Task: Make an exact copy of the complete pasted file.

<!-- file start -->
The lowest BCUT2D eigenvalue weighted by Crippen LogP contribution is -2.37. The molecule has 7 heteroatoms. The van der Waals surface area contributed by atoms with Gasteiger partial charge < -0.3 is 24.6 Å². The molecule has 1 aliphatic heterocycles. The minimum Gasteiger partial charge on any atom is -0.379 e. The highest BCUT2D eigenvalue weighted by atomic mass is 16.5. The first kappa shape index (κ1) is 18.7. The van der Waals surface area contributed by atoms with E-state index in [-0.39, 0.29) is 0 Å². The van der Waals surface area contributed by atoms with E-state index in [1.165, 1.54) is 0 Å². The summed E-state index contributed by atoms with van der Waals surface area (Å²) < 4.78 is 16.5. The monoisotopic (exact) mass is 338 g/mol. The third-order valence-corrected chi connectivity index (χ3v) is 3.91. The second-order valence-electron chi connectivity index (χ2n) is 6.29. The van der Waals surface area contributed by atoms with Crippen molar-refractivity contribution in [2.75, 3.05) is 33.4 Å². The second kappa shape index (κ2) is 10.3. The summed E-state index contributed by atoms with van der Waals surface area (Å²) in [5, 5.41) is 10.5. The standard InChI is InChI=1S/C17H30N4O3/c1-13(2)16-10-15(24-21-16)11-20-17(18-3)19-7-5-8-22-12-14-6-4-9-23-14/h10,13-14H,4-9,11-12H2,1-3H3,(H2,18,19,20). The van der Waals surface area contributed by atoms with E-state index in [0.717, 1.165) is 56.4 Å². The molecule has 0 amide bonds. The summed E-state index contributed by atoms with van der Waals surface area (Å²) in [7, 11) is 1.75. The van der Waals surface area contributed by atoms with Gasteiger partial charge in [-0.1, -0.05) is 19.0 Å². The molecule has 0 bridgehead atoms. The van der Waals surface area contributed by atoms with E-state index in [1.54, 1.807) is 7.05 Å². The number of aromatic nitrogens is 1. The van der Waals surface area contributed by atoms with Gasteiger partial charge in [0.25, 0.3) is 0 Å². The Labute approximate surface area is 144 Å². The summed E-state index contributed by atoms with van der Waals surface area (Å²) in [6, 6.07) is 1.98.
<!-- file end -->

The lowest BCUT2D eigenvalue weighted by Crippen LogP contribution is -2.37. The molecule has 7 heteroatoms. The van der Waals surface area contributed by atoms with Gasteiger partial charge < -0.3 is 24.6 Å². The molecule has 1 aliphatic heterocycles. The minimum Gasteiger partial charge on any atom is -0.379 e. The highest BCUT2D eigenvalue weighted by atomic mass is 16.5. The first kappa shape index (κ1) is 18.7. The van der Waals surface area contributed by atoms with E-state index in [-0.39, 0.29) is 0 Å². The van der Waals surface area contributed by atoms with E-state index in [1.165, 1.54) is 0 Å². The summed E-state index contributed by atoms with van der Waals surface area (Å²) < 4.78 is 16.5. The monoisotopic (exact) mass is 338 g/mol. The third-order valence-corrected chi connectivity index (χ3v) is 3.91. The second-order valence-electron chi connectivity index (χ2n) is 6.29. The van der Waals surface area contributed by atoms with Crippen molar-refractivity contribution in [2.75, 3.05) is 33.4 Å². The second kappa shape index (κ2) is 10.3. The summed E-state index contributed by atoms with van der Waals surface area (Å²) in [5, 5.41) is 10.5. The standard InChI is InChI=1S/C17H30N4O3/c1-13(2)16-10-15(24-21-16)11-20-17(18-3)19-7-5-8-22-12-14-6-4-9-23-14/h10,13-14H,4-9,11-12H2,1-3H3,(H2,18,19,20). The van der Waals surface area contributed by atoms with E-state index in [0.717, 1.165) is 56.4 Å². The molecule has 0 amide bonds. The summed E-state index contributed by atoms with van der Waals surface area (Å²) in [7, 11) is 1.75. The van der Waals surface area contributed by atoms with Gasteiger partial charge in [-0.1, -0.05) is 19.0 Å². The molecule has 0 bridgehead atoms. The van der Waals surface area contributed by atoms with E-state index in [1.54, 1.807) is 7.05 Å². The number of aromatic nitrogens is 1. The van der Waals surface area contributed by atoms with Gasteiger partial charge in [0.25, 0.3) is 0 Å². The Labute approximate surface area is 144 Å². The summed E-state index contributed by atoms with van der Waals surface area (Å²) in [6, 6.07) is 1.98.